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The Scottish Nation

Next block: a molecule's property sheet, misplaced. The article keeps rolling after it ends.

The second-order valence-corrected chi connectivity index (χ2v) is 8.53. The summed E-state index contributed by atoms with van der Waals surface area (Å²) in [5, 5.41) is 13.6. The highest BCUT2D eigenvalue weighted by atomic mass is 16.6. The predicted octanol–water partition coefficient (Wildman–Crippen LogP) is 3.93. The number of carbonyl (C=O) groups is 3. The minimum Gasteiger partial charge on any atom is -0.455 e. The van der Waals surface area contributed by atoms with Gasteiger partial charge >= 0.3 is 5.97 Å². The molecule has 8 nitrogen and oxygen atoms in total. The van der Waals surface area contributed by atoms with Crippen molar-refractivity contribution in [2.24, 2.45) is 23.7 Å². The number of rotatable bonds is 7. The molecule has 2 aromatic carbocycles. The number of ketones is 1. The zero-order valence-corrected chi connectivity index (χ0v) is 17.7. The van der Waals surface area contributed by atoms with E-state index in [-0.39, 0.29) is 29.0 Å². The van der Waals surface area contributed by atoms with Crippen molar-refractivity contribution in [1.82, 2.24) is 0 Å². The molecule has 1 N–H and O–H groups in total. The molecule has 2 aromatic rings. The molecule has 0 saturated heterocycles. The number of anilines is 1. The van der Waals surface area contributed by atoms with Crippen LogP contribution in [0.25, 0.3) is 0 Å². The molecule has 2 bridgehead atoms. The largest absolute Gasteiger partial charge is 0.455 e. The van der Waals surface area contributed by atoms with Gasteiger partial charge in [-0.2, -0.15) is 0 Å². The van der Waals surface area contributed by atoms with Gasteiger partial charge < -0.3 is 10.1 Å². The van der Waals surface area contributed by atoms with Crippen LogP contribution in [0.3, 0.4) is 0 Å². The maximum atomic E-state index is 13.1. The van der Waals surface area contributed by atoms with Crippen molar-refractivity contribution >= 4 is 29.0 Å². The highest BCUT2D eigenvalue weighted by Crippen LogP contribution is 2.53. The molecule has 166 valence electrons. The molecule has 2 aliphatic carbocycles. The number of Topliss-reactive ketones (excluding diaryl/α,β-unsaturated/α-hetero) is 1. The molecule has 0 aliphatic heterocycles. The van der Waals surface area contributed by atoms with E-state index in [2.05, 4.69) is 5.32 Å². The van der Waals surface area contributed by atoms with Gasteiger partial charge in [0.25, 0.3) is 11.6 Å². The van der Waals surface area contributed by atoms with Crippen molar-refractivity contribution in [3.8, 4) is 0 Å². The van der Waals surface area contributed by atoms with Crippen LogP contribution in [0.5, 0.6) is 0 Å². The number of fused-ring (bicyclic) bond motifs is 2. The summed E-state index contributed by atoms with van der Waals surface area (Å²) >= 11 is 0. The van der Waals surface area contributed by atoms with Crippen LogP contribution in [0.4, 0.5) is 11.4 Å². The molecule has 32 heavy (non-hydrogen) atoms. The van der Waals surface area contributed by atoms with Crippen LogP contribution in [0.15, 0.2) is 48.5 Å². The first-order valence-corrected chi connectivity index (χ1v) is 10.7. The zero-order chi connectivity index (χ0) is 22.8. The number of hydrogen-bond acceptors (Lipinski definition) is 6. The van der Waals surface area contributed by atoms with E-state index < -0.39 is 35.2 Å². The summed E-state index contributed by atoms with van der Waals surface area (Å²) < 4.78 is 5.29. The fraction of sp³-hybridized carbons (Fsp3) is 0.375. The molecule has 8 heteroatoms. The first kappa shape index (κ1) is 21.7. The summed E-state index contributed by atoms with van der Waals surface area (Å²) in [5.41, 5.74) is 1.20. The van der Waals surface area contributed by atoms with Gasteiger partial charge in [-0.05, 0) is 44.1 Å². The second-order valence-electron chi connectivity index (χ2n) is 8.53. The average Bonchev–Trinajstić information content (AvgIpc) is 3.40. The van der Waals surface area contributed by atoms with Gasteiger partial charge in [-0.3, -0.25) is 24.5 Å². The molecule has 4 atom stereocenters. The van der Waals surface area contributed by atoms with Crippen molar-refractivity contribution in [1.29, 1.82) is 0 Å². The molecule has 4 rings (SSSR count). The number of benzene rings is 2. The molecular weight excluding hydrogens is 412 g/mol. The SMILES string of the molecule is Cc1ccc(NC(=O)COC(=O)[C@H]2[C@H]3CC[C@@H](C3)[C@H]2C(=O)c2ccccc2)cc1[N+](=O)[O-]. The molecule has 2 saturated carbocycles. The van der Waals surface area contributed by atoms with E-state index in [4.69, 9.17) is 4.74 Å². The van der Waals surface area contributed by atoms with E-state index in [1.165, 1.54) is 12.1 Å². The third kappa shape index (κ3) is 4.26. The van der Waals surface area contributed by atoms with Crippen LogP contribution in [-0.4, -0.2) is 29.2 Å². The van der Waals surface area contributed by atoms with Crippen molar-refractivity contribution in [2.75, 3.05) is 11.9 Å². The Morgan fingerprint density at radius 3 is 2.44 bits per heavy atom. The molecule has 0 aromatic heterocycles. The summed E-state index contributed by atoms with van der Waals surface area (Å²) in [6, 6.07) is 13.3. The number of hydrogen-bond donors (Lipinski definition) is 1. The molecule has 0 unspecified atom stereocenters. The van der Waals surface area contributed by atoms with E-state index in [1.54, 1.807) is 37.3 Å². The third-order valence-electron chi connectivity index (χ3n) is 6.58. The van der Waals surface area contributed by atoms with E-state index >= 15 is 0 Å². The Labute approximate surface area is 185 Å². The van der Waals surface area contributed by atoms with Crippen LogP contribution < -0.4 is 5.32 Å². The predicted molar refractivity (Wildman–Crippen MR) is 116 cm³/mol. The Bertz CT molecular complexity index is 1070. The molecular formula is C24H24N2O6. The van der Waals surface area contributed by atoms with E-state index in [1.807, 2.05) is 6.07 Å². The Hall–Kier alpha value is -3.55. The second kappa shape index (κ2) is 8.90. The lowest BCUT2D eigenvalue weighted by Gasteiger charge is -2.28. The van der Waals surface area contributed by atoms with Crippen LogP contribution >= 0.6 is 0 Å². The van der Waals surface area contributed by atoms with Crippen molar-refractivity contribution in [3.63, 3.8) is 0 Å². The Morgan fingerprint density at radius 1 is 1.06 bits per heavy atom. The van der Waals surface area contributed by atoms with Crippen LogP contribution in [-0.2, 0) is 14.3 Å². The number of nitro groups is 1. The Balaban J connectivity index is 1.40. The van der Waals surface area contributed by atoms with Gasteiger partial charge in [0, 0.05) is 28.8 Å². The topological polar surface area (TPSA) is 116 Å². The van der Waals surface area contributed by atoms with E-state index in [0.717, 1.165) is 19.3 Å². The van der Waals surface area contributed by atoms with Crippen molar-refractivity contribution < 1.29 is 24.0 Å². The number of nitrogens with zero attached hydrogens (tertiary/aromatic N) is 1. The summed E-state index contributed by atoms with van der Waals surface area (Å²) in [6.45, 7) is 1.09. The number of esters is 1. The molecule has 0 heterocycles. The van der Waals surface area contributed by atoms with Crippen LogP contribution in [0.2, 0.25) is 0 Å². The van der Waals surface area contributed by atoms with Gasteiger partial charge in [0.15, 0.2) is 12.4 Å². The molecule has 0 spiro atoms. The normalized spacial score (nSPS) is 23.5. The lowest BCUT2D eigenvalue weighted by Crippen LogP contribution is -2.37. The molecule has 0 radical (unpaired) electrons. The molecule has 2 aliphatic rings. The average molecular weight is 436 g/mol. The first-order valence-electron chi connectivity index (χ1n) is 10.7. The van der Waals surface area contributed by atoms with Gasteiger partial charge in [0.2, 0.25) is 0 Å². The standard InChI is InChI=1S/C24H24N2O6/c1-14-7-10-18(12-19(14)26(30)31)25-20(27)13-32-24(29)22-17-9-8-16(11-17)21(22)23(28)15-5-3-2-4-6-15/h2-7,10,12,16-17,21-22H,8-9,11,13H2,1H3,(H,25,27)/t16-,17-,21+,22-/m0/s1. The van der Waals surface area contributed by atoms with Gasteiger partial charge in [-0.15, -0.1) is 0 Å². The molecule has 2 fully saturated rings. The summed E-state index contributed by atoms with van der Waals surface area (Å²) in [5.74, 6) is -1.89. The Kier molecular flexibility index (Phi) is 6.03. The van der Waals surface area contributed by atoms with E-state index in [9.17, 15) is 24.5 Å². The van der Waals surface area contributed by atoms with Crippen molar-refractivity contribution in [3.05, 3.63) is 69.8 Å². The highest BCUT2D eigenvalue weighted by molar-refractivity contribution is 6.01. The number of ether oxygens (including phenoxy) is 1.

BASSOL, JOHN, the favourite disciple of Duns Scotus, was born, according to Mackenzie, in the reign of Alexander III. In his younger years he applied himself to the study of philosophy and the bellos lettres, after which he went to the university of Oxford, where he studied theology under duns Scotus; with whom, in the year 1304, he removed to Paris, and studied for some time in the university there. In 1313 he entered the order of the Minorities. Being afterwards sent by the general of his order to Rheims, he there applied himself to the study of medicine, and taught philosophy for seven or eight years in that city. In 1322 he was sent to Mechlin, in Brabant, where he taught theology. He died there in 1347. His master, Duns Scotus, had such a high opinion of him, that, when he taught in the schools, he usually said, that “If only Joannes Bassiolis were present, he had a sufficient auditory.” The only work he wrote was entitled ‘Commentaria seu Lecturae in Quatuor Libros Sententiarum,” folio, which, with some miscellaneous treatises in philosophy and medicine, was published in Paris in 1517. Bassol was a man of great learning, and, in lecturing or writing, he handled his subject with so much order and method, that he was styled Doctor Ordinatissimus, or the most orderly or methodical doctor; for, at that period, eminent scholars and divines were distinguished by such titles. It was objected to him, however, that, in common with most of the schoolmen of that and the succeeding age, he was too subtle and nice in obscure questions; for they were fond of proposing objections that could never have occurred to any but themselves. So subtle, indeed, was one of them, called ‘The Calculator,’ that Cardan, an old author, says, only one of his arguments was enough to puzzle all posterity; and that, when he grew old, he wept because he could not understand his own books! – Mackenzie’s Scots Writers.

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